Sexual assault survivor Tracey Thompson has spoken about her experiences with the New Zealand justice system after the Government's announced funding to help make the legal process easier for victims.
Part of the Wellbeing Budget will include more than $37 million towards reforming the criminal justice system, including training solicitors working with sexual assault cases and the cross-examination process for victims, to better respond to survivors of sexual violence.
In 2015, Ms Thompson's father Roger Roper was convicted of sexual crimes against five women and girls, and jailed for 13 years. Ms Thompson was one his victims.
Speaking to TVNZ1's Breakfast today, Ms Thomspon talked about how tough the court cross-examination process was for her.
"It's not just about the cross-examination, it’s about the whole journey.
"It doesn't just start from that part as you go into the courtroom – it’s about how you go right from the beginning, when you agree to testify, all the way through to that point, and I think, one of the biggest things for us is that as soon as you walk into the courtroom, you're not allowed to feel.
"You're reliving your memories, this traumatic event, and you're not allowed to feel, so that's the one thing you get told because it’s a mistrial if you do. You’re not allowed to get upset with the defence lawyer, you're not allowed to get sassy with them ... you're not allowed to feel."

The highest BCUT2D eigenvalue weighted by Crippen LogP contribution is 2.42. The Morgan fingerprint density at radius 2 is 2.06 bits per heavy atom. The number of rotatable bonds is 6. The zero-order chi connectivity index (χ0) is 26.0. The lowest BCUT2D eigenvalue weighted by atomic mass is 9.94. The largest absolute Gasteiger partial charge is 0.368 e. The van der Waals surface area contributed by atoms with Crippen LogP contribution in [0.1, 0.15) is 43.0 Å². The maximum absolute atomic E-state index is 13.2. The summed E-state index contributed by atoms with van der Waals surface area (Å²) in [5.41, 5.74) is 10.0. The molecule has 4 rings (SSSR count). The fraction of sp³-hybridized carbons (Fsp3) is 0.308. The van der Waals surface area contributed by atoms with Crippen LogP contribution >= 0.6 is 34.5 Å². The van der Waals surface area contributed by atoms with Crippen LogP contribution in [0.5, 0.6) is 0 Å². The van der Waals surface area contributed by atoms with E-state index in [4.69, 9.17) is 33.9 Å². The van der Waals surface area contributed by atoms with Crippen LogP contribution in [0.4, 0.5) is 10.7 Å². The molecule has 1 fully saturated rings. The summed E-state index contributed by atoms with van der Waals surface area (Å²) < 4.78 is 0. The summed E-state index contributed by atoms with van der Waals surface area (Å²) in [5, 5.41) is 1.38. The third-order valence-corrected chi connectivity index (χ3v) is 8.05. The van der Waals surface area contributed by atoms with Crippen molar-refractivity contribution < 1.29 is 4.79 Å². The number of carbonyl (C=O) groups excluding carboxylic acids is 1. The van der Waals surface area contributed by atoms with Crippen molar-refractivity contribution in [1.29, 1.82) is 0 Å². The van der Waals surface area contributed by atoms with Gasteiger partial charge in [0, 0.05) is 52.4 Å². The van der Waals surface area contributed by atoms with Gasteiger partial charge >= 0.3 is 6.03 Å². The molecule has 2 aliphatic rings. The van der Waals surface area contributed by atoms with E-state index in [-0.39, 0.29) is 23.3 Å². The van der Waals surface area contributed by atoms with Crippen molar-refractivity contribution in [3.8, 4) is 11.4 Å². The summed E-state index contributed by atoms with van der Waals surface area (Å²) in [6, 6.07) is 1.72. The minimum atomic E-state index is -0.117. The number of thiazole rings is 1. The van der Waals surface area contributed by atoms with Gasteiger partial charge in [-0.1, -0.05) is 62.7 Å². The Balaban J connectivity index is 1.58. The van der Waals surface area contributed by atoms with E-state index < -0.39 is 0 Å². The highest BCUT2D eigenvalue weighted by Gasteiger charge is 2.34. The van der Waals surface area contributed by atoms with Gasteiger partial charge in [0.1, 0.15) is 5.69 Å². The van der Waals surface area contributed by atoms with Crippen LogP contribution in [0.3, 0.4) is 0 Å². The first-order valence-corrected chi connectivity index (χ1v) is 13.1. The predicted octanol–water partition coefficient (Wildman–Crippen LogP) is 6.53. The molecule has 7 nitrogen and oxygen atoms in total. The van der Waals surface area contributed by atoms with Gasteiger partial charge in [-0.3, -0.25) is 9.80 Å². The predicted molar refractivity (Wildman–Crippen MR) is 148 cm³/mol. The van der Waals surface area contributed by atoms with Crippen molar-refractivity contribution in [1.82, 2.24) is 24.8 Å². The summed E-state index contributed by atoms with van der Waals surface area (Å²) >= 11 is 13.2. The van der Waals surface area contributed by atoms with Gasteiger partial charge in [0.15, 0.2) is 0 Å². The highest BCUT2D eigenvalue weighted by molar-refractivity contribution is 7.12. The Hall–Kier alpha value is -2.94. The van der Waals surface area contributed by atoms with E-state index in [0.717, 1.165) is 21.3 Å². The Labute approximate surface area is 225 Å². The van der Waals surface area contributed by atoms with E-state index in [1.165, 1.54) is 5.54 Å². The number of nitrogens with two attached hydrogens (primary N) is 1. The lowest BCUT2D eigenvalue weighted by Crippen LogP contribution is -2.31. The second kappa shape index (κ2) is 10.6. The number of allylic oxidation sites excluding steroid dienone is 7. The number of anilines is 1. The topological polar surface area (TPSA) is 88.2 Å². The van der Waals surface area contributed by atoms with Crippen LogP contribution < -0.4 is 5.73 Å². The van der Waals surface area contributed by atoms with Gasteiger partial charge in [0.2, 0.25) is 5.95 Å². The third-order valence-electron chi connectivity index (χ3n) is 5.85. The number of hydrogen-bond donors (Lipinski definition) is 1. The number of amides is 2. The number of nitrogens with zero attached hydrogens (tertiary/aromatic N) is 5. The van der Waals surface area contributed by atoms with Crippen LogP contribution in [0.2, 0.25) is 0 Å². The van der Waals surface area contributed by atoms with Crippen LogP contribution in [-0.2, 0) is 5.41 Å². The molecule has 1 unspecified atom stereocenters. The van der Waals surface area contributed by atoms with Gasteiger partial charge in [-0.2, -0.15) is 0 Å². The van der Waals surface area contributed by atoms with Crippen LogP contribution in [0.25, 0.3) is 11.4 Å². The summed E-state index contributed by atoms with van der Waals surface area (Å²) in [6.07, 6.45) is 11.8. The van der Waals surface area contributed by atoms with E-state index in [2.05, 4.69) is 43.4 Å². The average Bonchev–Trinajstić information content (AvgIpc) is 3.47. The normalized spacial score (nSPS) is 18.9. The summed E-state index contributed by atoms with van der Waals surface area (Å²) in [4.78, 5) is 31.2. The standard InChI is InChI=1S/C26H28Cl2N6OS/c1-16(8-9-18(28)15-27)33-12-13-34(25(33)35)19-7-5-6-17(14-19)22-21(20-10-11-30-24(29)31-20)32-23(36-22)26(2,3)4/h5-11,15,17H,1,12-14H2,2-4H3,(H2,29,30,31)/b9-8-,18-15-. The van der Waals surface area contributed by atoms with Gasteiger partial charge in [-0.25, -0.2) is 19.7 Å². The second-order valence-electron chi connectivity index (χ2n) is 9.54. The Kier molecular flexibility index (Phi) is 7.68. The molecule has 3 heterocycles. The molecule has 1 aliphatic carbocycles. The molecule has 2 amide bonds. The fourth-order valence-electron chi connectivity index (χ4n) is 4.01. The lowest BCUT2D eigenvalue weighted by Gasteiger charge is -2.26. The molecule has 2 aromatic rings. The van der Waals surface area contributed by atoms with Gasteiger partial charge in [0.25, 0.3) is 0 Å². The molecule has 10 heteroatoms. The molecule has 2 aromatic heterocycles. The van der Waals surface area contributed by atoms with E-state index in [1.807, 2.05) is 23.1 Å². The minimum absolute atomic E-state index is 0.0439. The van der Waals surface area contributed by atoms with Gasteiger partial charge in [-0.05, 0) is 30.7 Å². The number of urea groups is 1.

Ms Thompson said she was "absolutely" called a liar during the court process by the defence lawyer, adding, "All of us were."
Her sister "was screamed at," she said. "He [the lawyer] turned around and screamed at her and said, 'You're nothing but a liar,' and she said, 'I'm not,' and the judge actually stopped him and said, ‘You're not allowed to do that.'"
"[The defence lawyer] looked at the judge and said, 'I can do whatever I like.' ... We were bullied to the point where it's just so hard to be able to think straight."
She called the Government's pre-budget announcement yesterday to invest in domestic and sexual violence services "a great idea" and "fantastic that they're finally doing something."
"They've got an opportunity here to be to look at what's going on in the system, shake the system up and that side of things."
However, she said the Government "needs to start looking at the specialist side of things", including court victim support staff and "more people in there that are going to support the victim right from the word 'go' and afterwards."
She said if she had to go through the court process again, she would because "it's about being able to be able to tell your story, to have that opportunity to stand in front of your accuser and say, ‘No, you actually did this to me.’ Whether they get 'guilty' or not, you get that opportunity to do so and some people come out very empowered."
"We were lucky. We got a conviction, and he [Roger Roper] is behind bars, but some people don’t get that. I think it’s very, very important that they get the opportunity to do so."
Under-Secretary to the Minister of Justice Jan Logie said earlier on Breakfast that the Wellbeing Budget was "a cause for celebration."
"People have been revictimised by our system and we've got a chance to stop that' so that, at least, is cause for celebration," she said.
"This is the largest Budget bid in any one budget in this country's history on family and sexual violence, so that's a big deal."